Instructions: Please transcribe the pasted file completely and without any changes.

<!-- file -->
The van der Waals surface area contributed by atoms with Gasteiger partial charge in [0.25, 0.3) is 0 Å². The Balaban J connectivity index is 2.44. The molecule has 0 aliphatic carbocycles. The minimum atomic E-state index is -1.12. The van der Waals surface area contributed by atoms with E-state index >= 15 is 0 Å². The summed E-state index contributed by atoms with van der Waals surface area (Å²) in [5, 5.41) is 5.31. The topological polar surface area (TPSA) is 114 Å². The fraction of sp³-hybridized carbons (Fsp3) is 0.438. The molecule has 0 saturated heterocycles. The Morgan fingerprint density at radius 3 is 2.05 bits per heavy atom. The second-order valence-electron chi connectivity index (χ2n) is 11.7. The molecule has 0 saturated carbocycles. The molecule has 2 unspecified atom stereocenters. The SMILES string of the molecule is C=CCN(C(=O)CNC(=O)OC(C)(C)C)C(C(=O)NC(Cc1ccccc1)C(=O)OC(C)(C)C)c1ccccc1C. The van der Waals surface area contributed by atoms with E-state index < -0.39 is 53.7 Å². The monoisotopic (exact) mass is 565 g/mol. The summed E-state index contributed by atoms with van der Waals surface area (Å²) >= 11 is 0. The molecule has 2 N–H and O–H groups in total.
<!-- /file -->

The van der Waals surface area contributed by atoms with Gasteiger partial charge in [0.25, 0.3) is 0 Å². The Balaban J connectivity index is 2.44. The molecule has 0 aliphatic carbocycles. The minimum atomic E-state index is -1.12. The van der Waals surface area contributed by atoms with E-state index >= 15 is 0 Å². The summed E-state index contributed by atoms with van der Waals surface area (Å²) in [5, 5.41) is 5.31. The topological polar surface area (TPSA) is 114 Å². The fraction of sp³-hybridized carbons (Fsp3) is 0.438. The molecule has 0 saturated heterocycles. The Morgan fingerprint density at radius 3 is 2.05 bits per heavy atom. The second-order valence-electron chi connectivity index (χ2n) is 11.7. The molecule has 0 saturated carbocycles. The molecule has 2 unspecified atom stereocenters. The SMILES string of the molecule is C=CCN(C(=O)CNC(=O)OC(C)(C)C)C(C(=O)NC(Cc1ccccc1)C(=O)OC(C)(C)C)c1ccccc1C. The van der Waals surface area contributed by atoms with E-state index < -0.39 is 53.7 Å². The monoisotopic (exact) mass is 565 g/mol. The summed E-state index contributed by atoms with van der Waals surface area (Å²) >= 11 is 0. The molecule has 2 N–H and O–H groups in total.